airway Prosthodontics promotes a philosophy of “prevent, control, resolve.” If there is an airway issue, early intervention may prevent craniofacial, systemic, and neurocognitive abnormalities.
If the damage has been done, control the disease with appliances, CPAP, etc. Finally, never stop with control. Always offer a resolution strategy. This may include, most commonly, ENT surgery, orthognathic surgery, myofunctional therapy, and orthodontics.
Breathing disturbances routinely begin as anatomic alterations that revolve around the improper positioning and/or dimension of the maxilla. Dentists routinely forget that the maxilla provides the foundation for the nasal cavity. Positive changes in it can increase nasal volume, improve nasal airflow, resolve septal deviations and correct soft palate collapse.
An early pioneer in orthodontics, Robert M. Ricketts, fought for these airway prosthodontic principles in as early as the 1950s.
"Respiration and mastication are biologically inseparable. The nose is a regulator, a heater, a humidifier, a vacuum cleaner, a sterilizer and a primary sensory organ. The nasal cavity just happens to be formed by essentially the two parts of the maxilla which also happens to be the basal structure for the upper teeth and most of the upper jaw. The lower limits of the nasal cavity also happen to be the upper limits of the oral cavity. What affects one affects the other. It would appear that normal nasal breathing is conducive to normal growth of the maxilla and normal development to the occlusion of the teeth. The well-being of the whole child may be involved where mouth breathing is concerned, and the clinician dealing with conditions relating to mouth breathing must look not only at the specific condition he is being asked to treat, but at all related conditions as well. Therefore, it would seem that the time has come for the problem to be subjected to a multidisciplined team of clinicians who can, as a team, treat the whole child."
He went further to suggest that orthodontists must begin seeing themselves as oral health providers.
"From the environmental standpoint, total respiratory function has been the most overlooked factor in clinical orthodontics. The influence of the beliefs in the '30s and '40s--the concepts of genetic dominance and the conviction of limited skeletal alteration as a possibility in therapy--led to the concept of treating just the teeth instead of the face or the patient as a whole. Information collected on failures now seems to suggest evidence of corrected respiratory problems, and not just adenoids and tonsils, but the entire mechanism of any respiratory obstruction. I wrote on this in the '50s and '60s as well as the '70s, but the profession's majority still takes only lateral head plates and really only a few heed the airway problems. Most orthodontists and researchers in growth simply haven't looked at the nasal cavity as a vital vegetative part of the face. We talk about the oral cavity as if it is independent of the development of the first branchial arch and independent from respiration. Biologically, the functions of mastication and respiration have been connected with the same set of muscles and the same set of nerve paths. We can't separate them."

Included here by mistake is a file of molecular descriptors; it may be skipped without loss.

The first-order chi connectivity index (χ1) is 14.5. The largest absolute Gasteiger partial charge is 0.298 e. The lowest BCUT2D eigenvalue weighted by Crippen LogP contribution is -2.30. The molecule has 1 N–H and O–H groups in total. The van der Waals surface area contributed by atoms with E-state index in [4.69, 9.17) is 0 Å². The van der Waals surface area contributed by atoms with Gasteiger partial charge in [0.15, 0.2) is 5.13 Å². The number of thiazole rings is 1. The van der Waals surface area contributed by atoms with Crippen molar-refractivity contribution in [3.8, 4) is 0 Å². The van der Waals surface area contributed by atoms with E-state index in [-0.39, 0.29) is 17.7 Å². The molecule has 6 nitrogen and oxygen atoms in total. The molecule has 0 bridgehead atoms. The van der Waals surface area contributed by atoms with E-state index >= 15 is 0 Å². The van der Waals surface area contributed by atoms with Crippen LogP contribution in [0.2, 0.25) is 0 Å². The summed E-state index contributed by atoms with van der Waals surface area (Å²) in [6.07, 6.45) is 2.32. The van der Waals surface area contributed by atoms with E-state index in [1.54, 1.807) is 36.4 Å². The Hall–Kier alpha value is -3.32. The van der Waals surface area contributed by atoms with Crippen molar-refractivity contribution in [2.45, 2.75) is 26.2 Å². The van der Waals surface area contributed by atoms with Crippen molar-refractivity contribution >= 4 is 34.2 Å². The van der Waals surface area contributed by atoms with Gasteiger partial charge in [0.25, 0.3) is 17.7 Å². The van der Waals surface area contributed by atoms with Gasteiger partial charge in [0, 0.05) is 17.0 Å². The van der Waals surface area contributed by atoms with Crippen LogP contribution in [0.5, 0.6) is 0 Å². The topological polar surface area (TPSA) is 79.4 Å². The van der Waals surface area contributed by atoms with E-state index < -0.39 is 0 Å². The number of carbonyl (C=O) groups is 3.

60 years later, many orthodontists, in my opinion, still have only a limited vision of the vital role that they can play in the health of our patients.
An important pilot study was published in 2011 that may assist in altering our existing paradigm. Ekuni and colleagues1 investigated the relationship between malocclusion and heart rate variability (HRV).
HRV is a marker for autonomic nervous system (ANS) function. Sympathetic and parasympathetic divisions of the ANS impact the heart rate. In a relaxed state, the variability between beats grows. While it is counterintuitive, greater heart rate variability creates an environment for improved body function, healing and mental relaxation.
Reduced HRV has been linked to heart disease, heart failure, hypertension, diabetes and depression. In their study, the researchers evaluated HRV in young subjects with and without malocclusion. By adding questionnaires on chronic stress and quality of life indicators, the study attempted to link malocclusion to both physical and mental health.
20 patients had normal occlusions and 17 malocclusions of which two were deemed severe (greater than 6mm overjet or less than 4mm overbite). The malocclusions were 18 percent Class I, 53 percent class II division 1, and 29 percent class III. The results showed that HR was significantly higher in subjects with malocclusion and parasympathetic (vagal) activity was significantly lower. There was also a positive correlation between HR and higher anxiety/stress.
This was the first study to focus on HRV and malocclusion. The next step for orthodontics would be to test HRV before and after orthodontic therapy.
The implication of this study was that their HRV would increase in variability and the subjects stress and health would improve. That needs to be proven in a controlled way. This study did, however, begin to validate the words of Ricketts from long ago. Orthodontic treatment should go beyond the obvious contributions to esthetics and function and begin to address the health of our patients.
1. Ekuni D, Takeuchi N, Furuta M, Tomofuji T, Morita M. Relationship between malocclusion and heart rate variability indices in young adults: A pilot study. Methods Inf Med 2011;50:358-363.
Jeff Rouse, D.D.S., Spear Faculty and Contributing Author